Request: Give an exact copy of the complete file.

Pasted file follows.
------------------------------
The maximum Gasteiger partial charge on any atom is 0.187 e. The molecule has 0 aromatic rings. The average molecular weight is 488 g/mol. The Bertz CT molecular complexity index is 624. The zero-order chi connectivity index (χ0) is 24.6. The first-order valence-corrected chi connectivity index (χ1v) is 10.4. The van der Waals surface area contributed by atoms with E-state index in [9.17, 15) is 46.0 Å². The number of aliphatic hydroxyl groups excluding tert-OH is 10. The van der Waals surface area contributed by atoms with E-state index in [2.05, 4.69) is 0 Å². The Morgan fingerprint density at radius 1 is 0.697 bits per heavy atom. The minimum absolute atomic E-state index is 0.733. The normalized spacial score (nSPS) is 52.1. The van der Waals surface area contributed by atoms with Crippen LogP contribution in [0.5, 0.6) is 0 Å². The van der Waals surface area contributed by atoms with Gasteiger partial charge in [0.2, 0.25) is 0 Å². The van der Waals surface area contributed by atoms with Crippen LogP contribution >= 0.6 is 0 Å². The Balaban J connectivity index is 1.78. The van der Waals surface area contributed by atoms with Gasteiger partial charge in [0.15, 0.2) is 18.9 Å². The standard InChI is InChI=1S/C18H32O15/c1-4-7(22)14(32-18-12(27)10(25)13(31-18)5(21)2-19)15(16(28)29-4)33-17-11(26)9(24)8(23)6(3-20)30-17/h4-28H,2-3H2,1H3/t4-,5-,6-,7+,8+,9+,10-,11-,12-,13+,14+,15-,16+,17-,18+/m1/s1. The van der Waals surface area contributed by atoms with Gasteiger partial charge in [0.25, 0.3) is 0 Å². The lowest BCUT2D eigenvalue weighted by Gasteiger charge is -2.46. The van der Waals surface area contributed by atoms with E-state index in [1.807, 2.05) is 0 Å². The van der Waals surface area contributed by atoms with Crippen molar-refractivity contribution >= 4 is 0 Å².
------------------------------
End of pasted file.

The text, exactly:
The maximum Gasteiger partial charge on any atom is 0.187 e. The molecule has 0 aromatic rings. The average molecular weight is 488 g/mol. The Bertz CT molecular complexity index is 624. The zero-order chi connectivity index (χ0) is 24.6. The first-order valence-corrected chi connectivity index (χ1v) is 10.4. The van der Waals surface area contributed by atoms with E-state index in [9.17, 15) is 46.0 Å². The number of aliphatic hydroxyl groups excluding tert-OH is 10. The van der Waals surface area contributed by atoms with E-state index in [2.05, 4.69) is 0 Å². The Morgan fingerprint density at radius 1 is 0.697 bits per heavy atom. The minimum absolute atomic E-state index is 0.733. The normalized spacial score (nSPS) is 52.1. The van der Waals surface area contributed by atoms with Crippen LogP contribution in [0.5, 0.6) is 0 Å². The van der Waals surface area contributed by atoms with Gasteiger partial charge in [0.2, 0.25) is 0 Å². The van der Waals surface area contributed by atoms with Crippen LogP contribution >= 0.6 is 0 Å². The Balaban J connectivity index is 1.78. The van der Waals surface area contributed by atoms with Gasteiger partial charge in [0.15, 0.2) is 18.9 Å². The standard InChI is InChI=1S/C18H32O15/c1-4-7(22)14(32-18-12(27)10(25)13(31-18)5(21)2-19)15(16(28)29-4)33-17-11(26)9(24)8(23)6(3-20)30-17/h4-28H,2-3H2,1H3/t4-,5-,6-,7+,8+,9+,10-,11-,12-,13+,14+,15-,16+,17-,18+/m1/s1. The van der Waals surface area contributed by atoms with Gasteiger partial charge in [0.25, 0.3) is 0 Å². The lowest BCUT2D eigenvalue weighted by Gasteiger charge is -2.46. The van der Waals surface area contributed by atoms with E-state index in [1.807, 2.05) is 0 Å². The van der Waals surface area contributed by atoms with Crippen molar-refractivity contribution >= 4 is 0 Å².